Opinion: Julian Assange arrested by British police, United States seeks extradition

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WikiLeaks journalist and founder, Julian Assange, was arrested inside an Ecuadorian Embassy located in London on April 11, 2019. British police are extraditing Assange on a U.S. warrant, citing his failure to surrender in 2012 as the reason for his arrest. In 2012, Assange was being extradited to Sweden on sexual assault charges before gaining asylum in London’s Ecuadorian Embassy.

So, if Assange committed sexual assault in Sweden, why is he being extradited to the United States? Some fear it is because of WikiLeaks release of 391,000 classified war logs in 2010. The classified material released was dubbed The Iraq War Logs, exposing war crimes committed by the United States and allies during the Iraq War — war crimes that were purposefully kept from the American public. The logs were obtained by WikiLeaks from Chelsea Manning, a trans woman and former United States Army soldier.  

The Iraq Body Count Project, a website chronicling civilian deaths in the Iraq War, claimed the logs exposed 15,000 previously unknown civilian deaths, while The Guardian reported U.S. authorities failing to investigate reported incidents of rape, torture and murder by Iraqi Police. The behavior seemed to be systematic and unpunished. This contradicts the narrative of U.S. soldiers being sent to train forces.

The New York Times reported the United States’ use of mercenary contractors in the Iraq War and the subsequent cover up of contractor’s crimes. The logs exposed mercenary contractors, like Custer Battles, shooting at civilians and paying police forces off to keep quiet. Custer Battles was found guilty of fraud in 2006 by inflating invoices to the United States government resulting in gross overpayment of tax payer dollars.  

The U.S. government has long since punished whistleblowers and journalists under the Espionage Act. The act prohibits interference of military operation in wartimes. What was passed to punish foreign spies within the United States is now used to punish journalists and whistleblowers like Assange, Edward Snowden and Chelsea Manning for exposing lies the United States government told to the American public.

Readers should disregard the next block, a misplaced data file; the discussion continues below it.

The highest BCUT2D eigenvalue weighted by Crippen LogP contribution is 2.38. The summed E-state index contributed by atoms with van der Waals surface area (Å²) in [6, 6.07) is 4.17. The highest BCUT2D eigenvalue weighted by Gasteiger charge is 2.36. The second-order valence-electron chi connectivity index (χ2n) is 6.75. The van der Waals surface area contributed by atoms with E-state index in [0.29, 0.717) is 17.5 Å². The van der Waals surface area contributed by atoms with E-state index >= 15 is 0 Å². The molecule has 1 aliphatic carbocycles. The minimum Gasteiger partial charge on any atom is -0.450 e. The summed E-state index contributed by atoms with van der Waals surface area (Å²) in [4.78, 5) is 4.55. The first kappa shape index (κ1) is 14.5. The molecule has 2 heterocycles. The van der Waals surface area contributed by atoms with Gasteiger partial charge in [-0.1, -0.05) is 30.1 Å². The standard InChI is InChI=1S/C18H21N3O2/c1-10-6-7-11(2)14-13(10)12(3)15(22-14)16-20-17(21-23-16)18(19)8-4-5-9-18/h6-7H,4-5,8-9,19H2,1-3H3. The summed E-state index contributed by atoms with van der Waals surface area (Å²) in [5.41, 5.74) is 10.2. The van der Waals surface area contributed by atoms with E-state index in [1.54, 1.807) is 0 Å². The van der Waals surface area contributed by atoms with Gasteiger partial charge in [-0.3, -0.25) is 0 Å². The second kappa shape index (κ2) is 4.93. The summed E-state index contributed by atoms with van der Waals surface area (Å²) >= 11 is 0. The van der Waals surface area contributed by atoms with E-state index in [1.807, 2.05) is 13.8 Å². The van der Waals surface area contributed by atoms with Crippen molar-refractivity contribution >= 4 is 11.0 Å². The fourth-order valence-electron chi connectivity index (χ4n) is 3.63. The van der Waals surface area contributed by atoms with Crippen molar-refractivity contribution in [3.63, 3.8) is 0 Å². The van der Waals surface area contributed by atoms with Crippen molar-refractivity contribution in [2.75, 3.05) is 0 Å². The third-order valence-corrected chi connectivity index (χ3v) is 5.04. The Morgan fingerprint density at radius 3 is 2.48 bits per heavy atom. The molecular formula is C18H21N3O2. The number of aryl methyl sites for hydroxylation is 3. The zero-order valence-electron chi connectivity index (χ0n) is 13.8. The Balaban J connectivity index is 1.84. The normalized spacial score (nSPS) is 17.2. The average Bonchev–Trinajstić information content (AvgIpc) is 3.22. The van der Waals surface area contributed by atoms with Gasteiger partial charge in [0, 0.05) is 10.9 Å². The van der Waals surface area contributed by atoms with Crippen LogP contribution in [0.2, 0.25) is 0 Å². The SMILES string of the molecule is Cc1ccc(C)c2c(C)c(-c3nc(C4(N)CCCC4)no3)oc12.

By choosing to arrest Assange, Trump’s executive branch of the United States is sending a clear message to journalists: print what we release publically and fall in line. If not, we will come after you.

The most shocking part of this story is the lack of media solidarity around the arrest. Many news outlets have praised Assange’s arrest because of his sexual assault allegations and odd stories of smearing feces on Ecuadorian embassy walls. While those may be crimes, they are not the reason for his arrest. He is being extradited for the release of the Iraq War Logs. This sets groundbreaking precedence for freedom of speech in the United States. The United States government was exposed for knowingly suppressing war crimes regarding civilian deaths, torture and murder in the Iraq War. Media around the world who know the importance of free speech to the marketplace of ideas and the vital role it plays in democracy should be standing in solidarity with Julian Assange.

While the character and goals of Julian Assange and WikiLeaks can be ambiguous, the vital role freedom of speech plays in our democracy is crystal clear. His character can be debated if found guilty of sexual assault allegations and his goals can be doubted when hacking Clinton’s private emails and not hacking Trump’s. What cannot be disputed, however, is the legitimacy and truthfulness of the information in the Iraq Logs. What cannot be ignored is the United States government purposefully reporting false quantity of civilian deaths, covering up torture and covering up mercenary contractor war crimes. What cannot be challenged is the responsibility journalists have of informing citizens of government actions domestically and abroad.   

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